Aah, kissing in Kabul. It leads you to think of many sweet things, perhaps of roses, shy giggles or maybe even Indian movies with women in suggestive wet saris, dancing around trees in Switzerland (what, did you think that was filmed in Gujarat or something?)
Nah, this post won’t be about that.
By kissing, I mean cheek to cheek, almost air kissing – it’s how Afghans say hello. But who gets the Afghan hello?
As a young Afghan in the U.S. and socializing only with my extended family and close friends, everyone was kissed. Twice - one kiss on each cheek. Sometimes a person would go in for a third kiss, which makes things awkward, ‘cuz how do you know? You don’t want to be left hanging there, it’s embarrassing… Then there would be the elders who wanted their hand kissed, elders who didn’t want their hand kissed. Elders who did want their hand kissed but had to pretend like they didn’t and so you didn’t and they never really liked you as a result.
Then I got older. And that’s when things got more complicated.
Kiss everyone? Kiss old people only? Which male relatives are you supposed to kiss? Could someone make me a chart?
I finally figured it out, kinda: male cousins I grew up with and are older - okay, older uncles - okay, newly introduced male cousins that are my age – shake hands. Male Afghans that aren’t related and I don’t call uncle - back away slowly dude, my dad is watching.
When I went to Afghanistan the first time, everyone got a nod, not even a handshake. I had to be careful. Coming from the West, I already had ‘ho’ on my imaginary business card.
This time around in Afghanistan, it’s still an issue but now it has become a bit of a rebellion.
I do intentionally kiss the cheeks of my older uncles. They’re Afghan Diaspora uncles but not necessarily related by blood. But they are family. I didn't grow up with them but they know my parents. They remind me of my Afghan-American home, with laughter, food and family jokes. It’s never easy to be in what is ostensibly my homeland and ache, just ache for my extended family.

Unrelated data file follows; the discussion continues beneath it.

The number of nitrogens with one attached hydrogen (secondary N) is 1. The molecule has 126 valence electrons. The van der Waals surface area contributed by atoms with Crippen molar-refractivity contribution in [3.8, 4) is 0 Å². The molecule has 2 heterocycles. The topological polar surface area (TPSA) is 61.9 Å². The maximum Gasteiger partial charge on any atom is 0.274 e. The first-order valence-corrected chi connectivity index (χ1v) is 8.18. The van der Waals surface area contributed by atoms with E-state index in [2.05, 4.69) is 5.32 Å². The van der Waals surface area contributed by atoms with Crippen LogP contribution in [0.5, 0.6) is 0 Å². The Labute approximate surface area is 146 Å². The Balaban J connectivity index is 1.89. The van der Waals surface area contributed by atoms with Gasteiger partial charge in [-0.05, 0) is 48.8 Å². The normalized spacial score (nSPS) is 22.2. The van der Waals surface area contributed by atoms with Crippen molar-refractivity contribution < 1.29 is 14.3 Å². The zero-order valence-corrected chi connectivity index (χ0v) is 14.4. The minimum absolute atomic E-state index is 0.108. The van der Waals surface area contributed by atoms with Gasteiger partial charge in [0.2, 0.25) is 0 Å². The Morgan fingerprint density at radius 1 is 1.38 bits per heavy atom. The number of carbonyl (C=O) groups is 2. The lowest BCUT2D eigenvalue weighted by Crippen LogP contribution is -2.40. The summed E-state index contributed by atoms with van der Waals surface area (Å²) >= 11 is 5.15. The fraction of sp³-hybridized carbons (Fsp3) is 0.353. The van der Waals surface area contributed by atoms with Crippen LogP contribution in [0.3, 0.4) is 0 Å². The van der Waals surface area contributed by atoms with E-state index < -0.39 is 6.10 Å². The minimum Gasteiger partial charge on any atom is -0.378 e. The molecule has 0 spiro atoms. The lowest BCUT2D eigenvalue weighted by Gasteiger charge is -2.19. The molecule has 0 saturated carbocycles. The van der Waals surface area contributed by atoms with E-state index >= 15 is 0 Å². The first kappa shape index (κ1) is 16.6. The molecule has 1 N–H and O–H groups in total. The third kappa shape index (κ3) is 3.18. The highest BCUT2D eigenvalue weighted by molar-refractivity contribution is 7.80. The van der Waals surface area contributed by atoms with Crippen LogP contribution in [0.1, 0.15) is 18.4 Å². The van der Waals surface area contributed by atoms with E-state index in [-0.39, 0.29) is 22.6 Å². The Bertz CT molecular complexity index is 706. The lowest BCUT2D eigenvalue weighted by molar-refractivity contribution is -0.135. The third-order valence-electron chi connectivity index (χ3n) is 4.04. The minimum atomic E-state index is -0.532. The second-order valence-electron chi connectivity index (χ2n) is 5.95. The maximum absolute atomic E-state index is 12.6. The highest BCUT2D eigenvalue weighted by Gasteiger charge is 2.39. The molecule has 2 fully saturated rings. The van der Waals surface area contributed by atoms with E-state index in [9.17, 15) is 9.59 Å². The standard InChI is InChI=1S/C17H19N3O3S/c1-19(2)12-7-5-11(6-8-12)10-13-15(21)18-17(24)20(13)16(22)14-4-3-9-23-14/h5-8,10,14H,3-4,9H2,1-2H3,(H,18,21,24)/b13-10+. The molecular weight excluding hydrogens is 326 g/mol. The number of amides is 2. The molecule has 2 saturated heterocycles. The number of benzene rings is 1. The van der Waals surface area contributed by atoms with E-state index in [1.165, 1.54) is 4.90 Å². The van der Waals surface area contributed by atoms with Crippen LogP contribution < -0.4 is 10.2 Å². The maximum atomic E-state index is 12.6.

A few months ago, I kissed the cheeks of an uncle that 1) wasn’t a blood uncle and 2) it was at a notoriously conservative Ministry. I sent him an email and apologized profusely. He graciously responded with, “It was an honor, you’re my daughter and we’re here to teach them manners.”
I don’t know about manners but I think that creating a mini-family across ethnic lines is a step in the right direction.
A local co-worker recently mentioned that before the wars, Afghans often had friends they considered family. This meant that once adopted into the family, your families were bound together. This wasn't a trite saying; you really were family. According to him, this practice went across ethnic lines. He said that friendliness is gone now. I see remnants.
So maybe it’s not completely within sharia but my intentions are pure. These people are my family in Kabul. They are my connections, my bonds to the country and my family’s history and naysayers, you can kiss my-well, never mind. I’m still trying to keep up with my New Year’s Resolution.
*Leave it to the Sunday Scribblings to pick ‘kissing’ as my first post topic, for more kissing, click here. Thanks to Frida for the link to Sunday Scribblings!